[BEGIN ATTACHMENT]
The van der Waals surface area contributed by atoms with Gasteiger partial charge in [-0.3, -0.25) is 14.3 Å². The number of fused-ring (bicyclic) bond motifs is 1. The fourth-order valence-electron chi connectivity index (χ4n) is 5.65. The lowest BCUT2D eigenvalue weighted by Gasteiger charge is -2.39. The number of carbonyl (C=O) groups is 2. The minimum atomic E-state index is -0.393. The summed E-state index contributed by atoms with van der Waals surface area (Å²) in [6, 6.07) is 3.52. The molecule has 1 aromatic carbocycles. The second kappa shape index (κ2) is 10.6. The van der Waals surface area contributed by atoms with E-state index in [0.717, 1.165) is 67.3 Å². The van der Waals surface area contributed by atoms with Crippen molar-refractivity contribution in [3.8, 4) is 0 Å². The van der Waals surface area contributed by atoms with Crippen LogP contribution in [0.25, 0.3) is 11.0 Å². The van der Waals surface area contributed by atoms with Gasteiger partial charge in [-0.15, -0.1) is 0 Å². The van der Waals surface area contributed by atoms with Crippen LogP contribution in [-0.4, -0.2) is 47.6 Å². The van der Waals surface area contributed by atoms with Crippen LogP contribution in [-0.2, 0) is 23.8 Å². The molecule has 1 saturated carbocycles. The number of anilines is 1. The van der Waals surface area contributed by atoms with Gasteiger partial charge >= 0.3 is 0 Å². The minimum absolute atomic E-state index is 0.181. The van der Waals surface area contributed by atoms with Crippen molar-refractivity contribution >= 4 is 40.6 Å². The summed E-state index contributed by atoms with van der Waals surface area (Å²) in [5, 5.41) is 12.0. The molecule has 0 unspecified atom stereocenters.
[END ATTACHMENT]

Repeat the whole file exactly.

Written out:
The van der Waals surface area contributed by atoms with Gasteiger partial charge in [-0.3, -0.25) is 14.3 Å². The number of fused-ring (bicyclic) bond motifs is 1. The fourth-order valence-electron chi connectivity index (χ4n) is 5.65. The lowest BCUT2D eigenvalue weighted by Gasteiger charge is -2.39. The number of carbonyl (C=O) groups is 2. The minimum atomic E-state index is -0.393. The summed E-state index contributed by atoms with van der Waals surface area (Å²) in [6, 6.07) is 3.52. The molecule has 1 aromatic carbocycles. The second kappa shape index (κ2) is 10.6. The van der Waals surface area contributed by atoms with E-state index in [0.717, 1.165) is 67.3 Å². The van der Waals surface area contributed by atoms with Crippen molar-refractivity contribution in [3.8, 4) is 0 Å². The van der Waals surface area contributed by atoms with Crippen LogP contribution in [0.25, 0.3) is 11.0 Å². The van der Waals surface area contributed by atoms with Gasteiger partial charge in [-0.15, -0.1) is 0 Å². The van der Waals surface area contributed by atoms with Crippen LogP contribution in [-0.4, -0.2) is 47.6 Å². The van der Waals surface area contributed by atoms with Crippen LogP contribution in [-0.2, 0) is 23.8 Å². The molecule has 1 saturated carbocycles. The number of anilines is 1. The van der Waals surface area contributed by atoms with Gasteiger partial charge >= 0.3 is 0 Å². The minimum absolute atomic E-state index is 0.181. The van der Waals surface area contributed by atoms with Crippen molar-refractivity contribution >= 4 is 40.6 Å². The summed E-state index contributed by atoms with van der Waals surface area (Å²) in [5, 5.41) is 12.0. The molecule has 0 unspecified atom stereocenters.